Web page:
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  #1  
Old 01-10-2018, 11:02 AM
Sam VanLaningham Sam VanLaningham is offline
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Default Smeck Stage Deluxe Styled Build (finished!)

Hello agf. Just wanted to share build #8, a 12 fret jumbo with Roy Smeck stage deluxe specs, 16” lower bout, smaller (3.8”) soundhole, 4-25-4.5” thick body, etc. I did an actual build thread over on leftyfrets....because this is a lefty (not a pick guard eff up).

I got great info from Dale Fairbanks and Roy McCallister on Smeck specs etc (the luthier community is so open - so grateful). I originally built it with tapered X braces with the idea that if the top was too tight after building I’d do what Gibson reportedly did and what I believe Kim walker does now, and that’s trim braces after build. Indeed, the top resonance of this was 200+hz, whereas most dreads and jumbos are closer to 180 hz and sometimes lower. I did some what I’d say is relatively mild scalloping to get it to 190 hz and I really like the crisp bass and piano balance string to string.

I shot some pics in my diy photo booth, did a video too and tomorrow it ships to its owner in Texas! I love this guitar and will be sad to see it go. But not too sad. It took two bursts and top finishes, 2.5 necks, 1 neck removal after glueing etc etc.....

Specs:

Hampton bros red spruce top (graduated top ala preston Thompson guitars)
Cuban mahogany back and sides
Honduras mahogany neck
Gabon ebony fretboard and headplate
African Blackwood bridge
Ivoroid binding and rope purfling
Hand rubbed sunburst
Varnish finish

Bone saddle and nut
Red spruce bracing
Hot hide glue construction
Peone blocks for top join
25’ radius top, 12’ radius back
4.5 lbs

VIDEO
https://www.youtube.com/watch?v=cuUJKV8vIyE&sns=em


Untitled by Sam Van, on Flickr

Untitled by Sam Van, on Flickr

Untitled by Sam Van, on Flickr

Untitled by Sam Van, on Flickr

Untitled by Sam Van, on Flickr

Last edited by Sam VanLaningham; 01-10-2018 at 12:05 PM.
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  #2  
Old 01-10-2018, 11:03 AM
Sam VanLaningham Sam VanLaningham is offline
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Untitled by Sam Van, on Flickr

Untitled by Sam Van, on Flickr


Untitled by Sam Van, on Flickr

Untitled by Sam Van, on Flickr

Untitled by Sam Van, on Flickr




Last edited by Sam VanLaningham; 01-10-2018 at 12:16 PM.
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  #3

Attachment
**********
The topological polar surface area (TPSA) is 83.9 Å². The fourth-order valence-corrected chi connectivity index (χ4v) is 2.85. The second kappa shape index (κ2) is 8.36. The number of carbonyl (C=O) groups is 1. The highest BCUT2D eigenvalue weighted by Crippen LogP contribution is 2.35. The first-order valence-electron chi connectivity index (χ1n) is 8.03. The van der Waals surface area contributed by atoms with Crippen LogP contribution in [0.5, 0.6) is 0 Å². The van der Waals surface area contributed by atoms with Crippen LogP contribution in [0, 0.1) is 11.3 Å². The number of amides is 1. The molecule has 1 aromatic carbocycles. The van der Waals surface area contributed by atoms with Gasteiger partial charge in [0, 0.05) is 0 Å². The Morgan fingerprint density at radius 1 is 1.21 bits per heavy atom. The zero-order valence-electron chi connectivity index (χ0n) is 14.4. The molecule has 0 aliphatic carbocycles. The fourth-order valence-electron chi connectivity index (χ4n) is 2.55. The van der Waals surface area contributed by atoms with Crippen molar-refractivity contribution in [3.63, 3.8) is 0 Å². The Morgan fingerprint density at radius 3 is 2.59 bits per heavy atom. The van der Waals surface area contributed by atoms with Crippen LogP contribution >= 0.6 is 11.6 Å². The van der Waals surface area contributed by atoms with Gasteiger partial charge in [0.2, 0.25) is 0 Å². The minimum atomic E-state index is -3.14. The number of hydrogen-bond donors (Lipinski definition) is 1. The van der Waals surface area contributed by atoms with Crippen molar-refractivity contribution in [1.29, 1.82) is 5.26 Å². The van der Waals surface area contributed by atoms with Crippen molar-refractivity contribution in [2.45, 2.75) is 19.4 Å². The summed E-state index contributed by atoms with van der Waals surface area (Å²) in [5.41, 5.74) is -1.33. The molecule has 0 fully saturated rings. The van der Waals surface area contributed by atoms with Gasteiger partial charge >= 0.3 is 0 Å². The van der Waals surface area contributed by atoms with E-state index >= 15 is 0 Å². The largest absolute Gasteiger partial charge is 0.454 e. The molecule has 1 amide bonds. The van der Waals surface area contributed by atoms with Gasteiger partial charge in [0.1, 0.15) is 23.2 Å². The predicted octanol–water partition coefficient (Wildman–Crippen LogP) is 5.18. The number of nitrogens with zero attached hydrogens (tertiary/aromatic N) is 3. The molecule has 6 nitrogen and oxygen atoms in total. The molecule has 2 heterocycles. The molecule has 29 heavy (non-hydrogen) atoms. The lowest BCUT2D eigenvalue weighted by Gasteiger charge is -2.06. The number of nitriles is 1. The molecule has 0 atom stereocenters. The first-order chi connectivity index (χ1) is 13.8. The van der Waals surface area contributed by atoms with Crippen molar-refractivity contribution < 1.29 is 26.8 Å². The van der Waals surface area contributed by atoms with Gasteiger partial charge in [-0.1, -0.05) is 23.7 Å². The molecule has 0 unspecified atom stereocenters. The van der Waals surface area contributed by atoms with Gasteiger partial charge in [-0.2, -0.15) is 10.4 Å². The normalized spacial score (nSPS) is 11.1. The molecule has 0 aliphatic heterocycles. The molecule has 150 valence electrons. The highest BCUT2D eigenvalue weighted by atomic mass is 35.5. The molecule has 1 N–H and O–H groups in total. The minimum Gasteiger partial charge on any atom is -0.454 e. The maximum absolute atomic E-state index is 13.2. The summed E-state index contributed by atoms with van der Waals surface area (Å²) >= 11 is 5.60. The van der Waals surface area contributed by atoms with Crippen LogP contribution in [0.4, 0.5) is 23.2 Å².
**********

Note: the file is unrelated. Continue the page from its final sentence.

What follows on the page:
Old 01-10-2018, 07:36 PM
LouieAtienza LouieAtienza is offline
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Beautiful job, Sam! The burst has a lovely "vintage" look to it that I like. Only thing is you put the pickguard in the wrong place! Otterhound would approve, however!
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Old 01-11-2018, 11:23 AM
Sam VanLaningham Sam VanLaningham is offline
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Thanks Louie! Itís shipping to Texas today and Iíll be sad to say goodbye to it being Iím a lefty myself.....and indeed otter might approve!

Sam
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Old 01-11-2018, 04:11 PM
Carl1Mayer Carl1Mayer is offline
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I really like that sunburst too and was imagining something similar for the build Im doing now (a howe-orme style cylinder top).

Would you mind sharing what you use for it and any tips for getting the application right? I didn't see many details in the lefty build thread either.
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Old 01-11-2018, 08:55 PM
Sam VanLaningham Sam VanLaningham is offline
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Yeah no prob Carl! And can’t wait to see the Howe-Orme progress.

So I use the water based aniline dyes. Got mine from lmi. I add to just boiled water, say in this case, Black, Brown, and Amber in separate containers and of course mix each one to dissolve all particulates. I use old cotton tee shirts to rub the stain.

Although the first couple times I followed a YouTube that suggested starting in center and working way out, that is NOT the way to go in my experience. I always work dark to light, out to in. In fact, I’m now going to always mask off center of the burst, as I did on this one. I did it in a tear drop shape centered around bridge. I will do this forever more because it has proven to be impossible for me to not significantly and inadvertently get the center too dark through the rub process.

So I’ll start with black and wipe it around edge in say a 1/2” wide swath, pretty much as damp as I want but ideally to the consistency that allows it to go on smooth and complete ish. Then I’ll come back with medium damp tee of dark brown pretty much overlapping with the edge of the black, and maybe that brown will be a bit wider because I also might begin a half arse but tight looping rubbing pattern. At this point I might try to fade the black and dark brown, maybe not. I think I end up redoing that a zillion times anyways to get as good a fade as possible.